Energy contracting is not just about selecting the cheapest supplier. Energy suppliers offer a myriad of contractual possibilities. Comparing the different offers means that you have to make sure that they are similar. And you have to make sure that the contract that you’ve chosen is well adapted to the needs of your organization. Insight into contract types can help you with this.
The blog article below gives you a taste of our white paper on energy contract types. If you'd like to know everything about energy contracting, you can download our white paper instead.
What types of contracts you get offered, depends on the status of a market. The more mature a market, the more possibilities to finetune the properties of your contract to your particular needs. An important factor in the typology of energy contracts is the method applied in a contract for the determination of the end consumers’ price based on the price in the wholesale market. When offering a fix price for energy, suppliers will perform operations in the underlying wholesale market. How this is translated into the retail market price that you pay to your supplier is the basis of a whole set of choices in your contract. The most important properties are:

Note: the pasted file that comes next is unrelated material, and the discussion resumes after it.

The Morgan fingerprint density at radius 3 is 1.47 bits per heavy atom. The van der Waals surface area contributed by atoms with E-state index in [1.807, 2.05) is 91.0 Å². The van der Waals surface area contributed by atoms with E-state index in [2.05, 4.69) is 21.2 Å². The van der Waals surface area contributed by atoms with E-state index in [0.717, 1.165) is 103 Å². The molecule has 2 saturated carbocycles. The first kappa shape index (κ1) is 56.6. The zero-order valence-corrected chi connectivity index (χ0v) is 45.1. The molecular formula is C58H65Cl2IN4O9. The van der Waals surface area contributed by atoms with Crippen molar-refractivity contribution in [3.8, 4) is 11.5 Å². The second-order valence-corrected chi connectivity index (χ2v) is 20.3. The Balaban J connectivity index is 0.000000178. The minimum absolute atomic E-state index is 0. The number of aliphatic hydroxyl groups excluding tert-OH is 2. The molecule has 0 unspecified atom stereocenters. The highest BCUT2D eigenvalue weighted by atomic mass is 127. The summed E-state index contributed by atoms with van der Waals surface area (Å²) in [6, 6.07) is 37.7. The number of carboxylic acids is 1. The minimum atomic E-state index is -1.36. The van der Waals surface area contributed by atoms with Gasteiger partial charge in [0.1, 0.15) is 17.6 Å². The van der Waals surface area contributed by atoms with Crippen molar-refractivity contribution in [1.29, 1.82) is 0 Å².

Structure of the hedges: Capacity bands or % of expected volume
Balancing party: The supplier or the client
Available products for hedging: Cals, Q’s, M’s, Seasons, etc.
Hedging medium: Physical hedging or financial hedging
Hedge timing: OTC or settlement price
Two-way hedging: Unfixing allowed or not?
Split billing or cascade
Pass-through or included
Formula type: Combinations of fixed parameters and market parameters
Volume arrangements: Limited or unlimited bandwidth
Exotic features: Options, tolling agreements, commodity swaps, etc.
Green energy: Green or not and what quality of green
Next to that, energy contracts can contain conditions regarding payment, billing services, online portal services, volume optimizations, marketing of interuptibility, etc. They can distinguish one offer from another and be the determining factor in your selection of a supplier. However, they are not a distinguishing factor as to contract type.
Combinations of the thirteen properties cited above can lead to a wide variety in contract types that are offered to you. This creates important challenges for the energy buyer:
You need to be sure that you interpret offers correctly and that you are not surprised by unexpected costs or risk.
When comparing offers, you need to be sure that you are comparing similar contract types.
You need to make sure that the complexity of your contract fits your risk management needs and operational capabilities. Complex enough to eliminate risks but not too complex to be executed.